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artisanal film reviews | by maryann johanson

10 years of Flick Filosopher: how not to be seen

I love Terry Gilliam. From my review of The Brothers Grimm:

The thing I really love about Terry Gilliam is how fearless he is. His movies are glorious hodgepodges of everything that fascinates and scares him, and he just keeps cramming anxieties and audacities and myths and symbols and jokes and tassels and cherries on top until you just about can’t breathe anymore and you hardly know where to look onscreen and you have to get let it wash over you, this cinematic experience. Or not. Gilliam doesn’t seem to care about box office, which is good, because the box office doesn’t seen to care for him, too often (The Brothers Grimm hasn’t even yet earned back half its budget). It’s simply too much for many people, I suspect, that Gilliam’s movies aren’t mere throwaway diversions about rogue cops avenging their partners or cute dogs that rescue people or whatever, that they plug themselves right into the collective psyche and gleefully pull out the stuffing… or maybe that they unplug you from the Matrix you’re always plugged into and ask you to question things you take for granted.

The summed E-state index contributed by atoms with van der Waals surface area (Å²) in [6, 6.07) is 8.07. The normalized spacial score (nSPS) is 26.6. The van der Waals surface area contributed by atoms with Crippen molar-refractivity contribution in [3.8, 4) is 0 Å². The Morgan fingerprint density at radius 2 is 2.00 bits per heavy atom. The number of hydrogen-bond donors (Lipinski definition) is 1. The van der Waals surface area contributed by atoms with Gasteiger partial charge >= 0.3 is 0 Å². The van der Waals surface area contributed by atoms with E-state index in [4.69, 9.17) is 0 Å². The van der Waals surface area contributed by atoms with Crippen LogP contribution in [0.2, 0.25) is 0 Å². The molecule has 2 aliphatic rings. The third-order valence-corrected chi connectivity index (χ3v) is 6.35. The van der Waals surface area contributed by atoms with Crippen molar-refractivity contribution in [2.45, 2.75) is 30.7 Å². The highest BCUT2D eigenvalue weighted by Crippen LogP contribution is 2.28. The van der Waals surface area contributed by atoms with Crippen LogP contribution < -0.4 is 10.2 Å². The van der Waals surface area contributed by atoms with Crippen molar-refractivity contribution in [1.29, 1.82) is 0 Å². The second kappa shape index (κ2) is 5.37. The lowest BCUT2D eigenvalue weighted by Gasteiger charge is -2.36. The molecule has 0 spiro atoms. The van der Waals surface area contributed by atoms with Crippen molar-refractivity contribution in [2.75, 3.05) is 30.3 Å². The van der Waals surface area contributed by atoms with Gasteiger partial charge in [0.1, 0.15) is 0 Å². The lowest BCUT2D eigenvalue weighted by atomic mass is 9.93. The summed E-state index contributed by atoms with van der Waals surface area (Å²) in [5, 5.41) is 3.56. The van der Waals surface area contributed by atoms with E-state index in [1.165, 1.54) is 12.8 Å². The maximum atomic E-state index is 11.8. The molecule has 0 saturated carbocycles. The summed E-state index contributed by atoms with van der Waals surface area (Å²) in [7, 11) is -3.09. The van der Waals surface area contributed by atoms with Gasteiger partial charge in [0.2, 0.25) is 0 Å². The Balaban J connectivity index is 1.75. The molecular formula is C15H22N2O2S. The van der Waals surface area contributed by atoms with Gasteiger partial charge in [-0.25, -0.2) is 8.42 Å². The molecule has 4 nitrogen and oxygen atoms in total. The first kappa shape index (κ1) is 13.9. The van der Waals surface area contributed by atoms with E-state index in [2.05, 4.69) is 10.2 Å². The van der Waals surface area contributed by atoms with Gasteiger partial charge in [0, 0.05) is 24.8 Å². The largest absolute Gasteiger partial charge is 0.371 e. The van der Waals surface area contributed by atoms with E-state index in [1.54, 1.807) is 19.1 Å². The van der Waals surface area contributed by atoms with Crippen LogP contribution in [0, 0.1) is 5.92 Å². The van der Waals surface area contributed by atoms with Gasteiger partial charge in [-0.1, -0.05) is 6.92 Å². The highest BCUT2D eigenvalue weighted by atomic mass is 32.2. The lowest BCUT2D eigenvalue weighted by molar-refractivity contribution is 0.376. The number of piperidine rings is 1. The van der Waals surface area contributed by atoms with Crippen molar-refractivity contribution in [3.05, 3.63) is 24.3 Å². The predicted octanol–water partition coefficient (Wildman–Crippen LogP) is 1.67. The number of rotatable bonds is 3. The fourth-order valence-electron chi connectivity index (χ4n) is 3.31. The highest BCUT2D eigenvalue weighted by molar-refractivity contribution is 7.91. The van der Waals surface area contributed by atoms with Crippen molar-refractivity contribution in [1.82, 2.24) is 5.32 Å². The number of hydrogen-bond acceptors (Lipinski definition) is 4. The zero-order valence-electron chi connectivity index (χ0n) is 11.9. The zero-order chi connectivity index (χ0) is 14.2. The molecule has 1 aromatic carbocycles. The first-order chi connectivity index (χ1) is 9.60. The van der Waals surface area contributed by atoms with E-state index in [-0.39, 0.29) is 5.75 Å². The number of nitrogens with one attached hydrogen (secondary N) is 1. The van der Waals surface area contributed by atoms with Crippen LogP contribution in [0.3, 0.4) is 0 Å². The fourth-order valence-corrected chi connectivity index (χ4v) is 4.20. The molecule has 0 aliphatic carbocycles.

review of The Brothers Grimm, posted 10.05.05

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  • Actually I thought “The Brothers Grimm” was pretty disappointing for a Terry Gilliam flick. And I suspect its vision–or lack of one–owed more to screenwriter Ehren Kruger (the creative genius behind “Reindeer Games”) than it did to director Terry Gilliam.

    And given the fact that the movie takes place in a country occupied by Napoleonic France–a regime not generally associated with traditional Christianity–your tendency to read this movie as an anti-Christian flick is most peculiar, indeed.

    But then as you’ve noted, we all have our biases.

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